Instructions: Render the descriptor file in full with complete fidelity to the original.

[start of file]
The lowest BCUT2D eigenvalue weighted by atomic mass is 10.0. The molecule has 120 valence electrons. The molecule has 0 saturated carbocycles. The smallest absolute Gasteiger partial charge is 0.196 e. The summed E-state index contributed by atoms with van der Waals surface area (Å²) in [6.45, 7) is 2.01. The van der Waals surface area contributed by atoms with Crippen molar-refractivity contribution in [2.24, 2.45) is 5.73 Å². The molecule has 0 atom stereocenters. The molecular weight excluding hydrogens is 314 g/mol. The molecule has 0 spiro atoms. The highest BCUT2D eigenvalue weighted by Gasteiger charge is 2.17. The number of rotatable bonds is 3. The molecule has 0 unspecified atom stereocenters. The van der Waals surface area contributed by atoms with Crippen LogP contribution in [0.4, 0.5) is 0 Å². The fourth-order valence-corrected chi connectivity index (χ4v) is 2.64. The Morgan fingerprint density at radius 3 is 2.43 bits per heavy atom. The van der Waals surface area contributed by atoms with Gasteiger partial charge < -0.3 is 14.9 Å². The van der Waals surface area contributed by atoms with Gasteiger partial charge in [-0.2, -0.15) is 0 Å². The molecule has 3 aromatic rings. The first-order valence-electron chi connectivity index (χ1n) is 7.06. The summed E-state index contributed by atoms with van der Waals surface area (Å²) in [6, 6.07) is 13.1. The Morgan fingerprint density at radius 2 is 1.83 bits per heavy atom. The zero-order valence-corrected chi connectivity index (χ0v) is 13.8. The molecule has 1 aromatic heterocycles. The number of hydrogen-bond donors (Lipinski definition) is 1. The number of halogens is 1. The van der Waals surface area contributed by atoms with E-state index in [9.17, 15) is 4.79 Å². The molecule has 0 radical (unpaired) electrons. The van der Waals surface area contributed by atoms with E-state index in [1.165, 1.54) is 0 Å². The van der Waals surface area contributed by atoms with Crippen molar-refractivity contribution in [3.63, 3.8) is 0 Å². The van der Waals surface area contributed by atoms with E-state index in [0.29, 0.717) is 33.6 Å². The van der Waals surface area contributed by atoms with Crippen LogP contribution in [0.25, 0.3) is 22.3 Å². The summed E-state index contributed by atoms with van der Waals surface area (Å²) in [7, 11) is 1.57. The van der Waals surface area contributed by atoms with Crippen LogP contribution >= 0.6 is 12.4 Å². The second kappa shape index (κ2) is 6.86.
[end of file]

The lowest BCUT2D eigenvalue weighted by atomic mass is 10.0. The molecule has 120 valence electrons. The molecule has 0 saturated carbocycles. The smallest absolute Gasteiger partial charge is 0.196 e. The summed E-state index contributed by atoms with van der Waals surface area (Å²) in [6.45, 7) is 2.01. The van der Waals surface area contributed by atoms with Crippen molar-refractivity contribution in [2.24, 2.45) is 5.73 Å². The molecule has 0 atom stereocenters. The molecular weight excluding hydrogens is 314 g/mol. The molecule has 0 spiro atoms. The highest BCUT2D eigenvalue weighted by Gasteiger charge is 2.17. The number of rotatable bonds is 3. The molecule has 0 unspecified atom stereocenters. The van der Waals surface area contributed by atoms with Crippen LogP contribution in [0.4, 0.5) is 0 Å². The fourth-order valence-corrected chi connectivity index (χ4v) is 2.64. The Morgan fingerprint density at radius 3 is 2.43 bits per heavy atom. The van der Waals surface area contributed by atoms with Gasteiger partial charge < -0.3 is 14.9 Å². The van der Waals surface area contributed by atoms with Gasteiger partial charge in [-0.2, -0.15) is 0 Å². The molecule has 3 aromatic rings. The first-order valence-electron chi connectivity index (χ1n) is 7.06. The summed E-state index contributed by atoms with van der Waals surface area (Å²) in [6, 6.07) is 13.1. The Morgan fingerprint density at radius 2 is 1.83 bits per heavy atom. The zero-order valence-corrected chi connectivity index (χ0v) is 13.8. The molecule has 1 aromatic heterocycles. The number of hydrogen-bond donors (Lipinski definition) is 1. The number of halogens is 1. The van der Waals surface area contributed by atoms with E-state index in [9.17, 15) is 4.79 Å². The molecule has 0 radical (unpaired) electrons. The van der Waals surface area contributed by atoms with E-state index in [1.165, 1.54) is 0 Å². The van der Waals surface area contributed by atoms with Crippen molar-refractivity contribution in [3.63, 3.8) is 0 Å². The van der Waals surface area contributed by atoms with E-state index in [0.29, 0.717) is 33.6 Å². The van der Waals surface area contributed by atoms with Crippen LogP contribution in [0.25, 0.3) is 22.3 Å². The summed E-state index contributed by atoms with van der Waals surface area (Å²) in [7, 11) is 1.57. The van der Waals surface area contributed by atoms with Crippen LogP contribution >= 0.6 is 12.4 Å². The second kappa shape index (κ2) is 6.86.